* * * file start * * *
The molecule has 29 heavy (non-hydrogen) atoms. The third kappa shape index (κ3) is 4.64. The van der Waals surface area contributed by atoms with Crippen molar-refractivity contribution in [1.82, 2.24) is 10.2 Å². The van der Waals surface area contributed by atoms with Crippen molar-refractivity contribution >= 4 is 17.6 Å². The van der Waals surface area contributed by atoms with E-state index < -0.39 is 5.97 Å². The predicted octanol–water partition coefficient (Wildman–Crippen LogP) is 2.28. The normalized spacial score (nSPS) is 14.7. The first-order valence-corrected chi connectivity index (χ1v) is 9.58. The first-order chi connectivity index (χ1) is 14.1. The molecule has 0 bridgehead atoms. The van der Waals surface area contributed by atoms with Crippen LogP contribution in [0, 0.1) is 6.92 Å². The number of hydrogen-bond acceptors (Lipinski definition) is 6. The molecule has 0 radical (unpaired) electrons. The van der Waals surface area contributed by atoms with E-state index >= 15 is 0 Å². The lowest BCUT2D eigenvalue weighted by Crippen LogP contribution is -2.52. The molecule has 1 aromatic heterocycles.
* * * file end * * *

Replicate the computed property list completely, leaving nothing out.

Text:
The molecule has 29 heavy (non-hydrogen) atoms. The third kappa shape index (κ3) is 4.64. The van der Waals surface area contributed by atoms with Crippen molar-refractivity contribution in [1.82, 2.24) is 10.2 Å². The van der Waals surface area contributed by atoms with Crippen molar-refractivity contribution >= 4 is 17.6 Å². The van der Waals surface area contributed by atoms with E-state index < -0.39 is 5.97 Å². The predicted octanol–water partition coefficient (Wildman–Crippen LogP) is 2.28. The normalized spacial score (nSPS) is 14.7. The first-order valence-corrected chi connectivity index (χ1v) is 9.58. The first-order chi connectivity index (χ1) is 14.1. The molecule has 0 bridgehead atoms. The van der Waals surface area contributed by atoms with Crippen LogP contribution in [0, 0.1) is 6.92 Å². The number of hydrogen-bond acceptors (Lipinski definition) is 6. The molecule has 0 radical (unpaired) electrons. The van der Waals surface area contributed by atoms with E-state index >= 15 is 0 Å². The lowest BCUT2D eigenvalue weighted by Crippen LogP contribution is -2.52. The molecule has 1 aromatic heterocycles.